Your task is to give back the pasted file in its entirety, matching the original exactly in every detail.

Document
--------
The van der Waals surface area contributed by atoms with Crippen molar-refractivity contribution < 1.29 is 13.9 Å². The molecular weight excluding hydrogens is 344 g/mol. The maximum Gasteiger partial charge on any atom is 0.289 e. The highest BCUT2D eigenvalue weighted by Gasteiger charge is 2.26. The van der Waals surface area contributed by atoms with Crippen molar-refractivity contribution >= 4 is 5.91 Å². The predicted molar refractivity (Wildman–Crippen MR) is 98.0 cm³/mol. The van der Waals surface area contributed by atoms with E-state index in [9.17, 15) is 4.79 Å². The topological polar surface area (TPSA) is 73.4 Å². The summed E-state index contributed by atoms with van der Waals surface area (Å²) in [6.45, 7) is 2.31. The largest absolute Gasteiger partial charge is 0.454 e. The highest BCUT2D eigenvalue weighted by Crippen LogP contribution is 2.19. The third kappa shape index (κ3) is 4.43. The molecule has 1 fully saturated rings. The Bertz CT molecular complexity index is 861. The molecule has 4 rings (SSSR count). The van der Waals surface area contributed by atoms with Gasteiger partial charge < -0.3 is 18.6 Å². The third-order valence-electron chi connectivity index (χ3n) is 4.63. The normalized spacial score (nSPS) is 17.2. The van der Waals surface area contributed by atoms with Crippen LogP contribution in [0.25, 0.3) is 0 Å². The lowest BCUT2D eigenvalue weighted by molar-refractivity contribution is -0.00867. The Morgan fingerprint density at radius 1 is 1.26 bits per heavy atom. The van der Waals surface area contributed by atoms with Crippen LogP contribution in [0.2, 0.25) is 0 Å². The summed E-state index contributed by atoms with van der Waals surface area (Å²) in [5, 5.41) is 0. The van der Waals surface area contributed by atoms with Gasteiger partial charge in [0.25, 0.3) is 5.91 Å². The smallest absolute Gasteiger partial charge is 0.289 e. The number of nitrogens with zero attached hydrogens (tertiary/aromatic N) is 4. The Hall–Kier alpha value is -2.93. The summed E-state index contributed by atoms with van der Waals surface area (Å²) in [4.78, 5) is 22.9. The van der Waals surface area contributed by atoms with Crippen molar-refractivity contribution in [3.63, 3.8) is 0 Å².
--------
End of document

The van der Waals surface area contributed by atoms with Crippen molar-refractivity contribution < 1.29 is 13.9 Å². The molecular weight excluding hydrogens is 344 g/mol. The maximum Gasteiger partial charge on any atom is 0.289 e. The highest BCUT2D eigenvalue weighted by Gasteiger charge is 2.26. The van der Waals surface area contributed by atoms with Crippen molar-refractivity contribution >= 4 is 5.91 Å². The predicted molar refractivity (Wildman–Crippen MR) is 98.0 cm³/mol. The van der Waals surface area contributed by atoms with E-state index in [9.17, 15) is 4.79 Å². The topological polar surface area (TPSA) is 73.4 Å². The summed E-state index contributed by atoms with van der Waals surface area (Å²) in [6.45, 7) is 2.31. The largest absolute Gasteiger partial charge is 0.454 e. The highest BCUT2D eigenvalue weighted by Crippen LogP contribution is 2.19. The third kappa shape index (κ3) is 4.43. The molecule has 1 fully saturated rings. The Bertz CT molecular complexity index is 861. The molecule has 4 rings (SSSR count). The van der Waals surface area contributed by atoms with Gasteiger partial charge < -0.3 is 18.6 Å². The third-order valence-electron chi connectivity index (χ3n) is 4.63. The normalized spacial score (nSPS) is 17.2. The van der Waals surface area contributed by atoms with Crippen LogP contribution in [0.25, 0.3) is 0 Å². The lowest BCUT2D eigenvalue weighted by molar-refractivity contribution is -0.00867. The Morgan fingerprint density at radius 1 is 1.26 bits per heavy atom. The van der Waals surface area contributed by atoms with Crippen LogP contribution in [0.2, 0.25) is 0 Å². The summed E-state index contributed by atoms with van der Waals surface area (Å²) in [5, 5.41) is 0. The van der Waals surface area contributed by atoms with Gasteiger partial charge in [0.25, 0.3) is 5.91 Å². The smallest absolute Gasteiger partial charge is 0.289 e. The number of nitrogens with zero attached hydrogens (tertiary/aromatic N) is 4. The Hall–Kier alpha value is -2.93. The summed E-state index contributed by atoms with van der Waals surface area (Å²) in [4.78, 5) is 22.9. The van der Waals surface area contributed by atoms with Crippen molar-refractivity contribution in [3.63, 3.8) is 0 Å².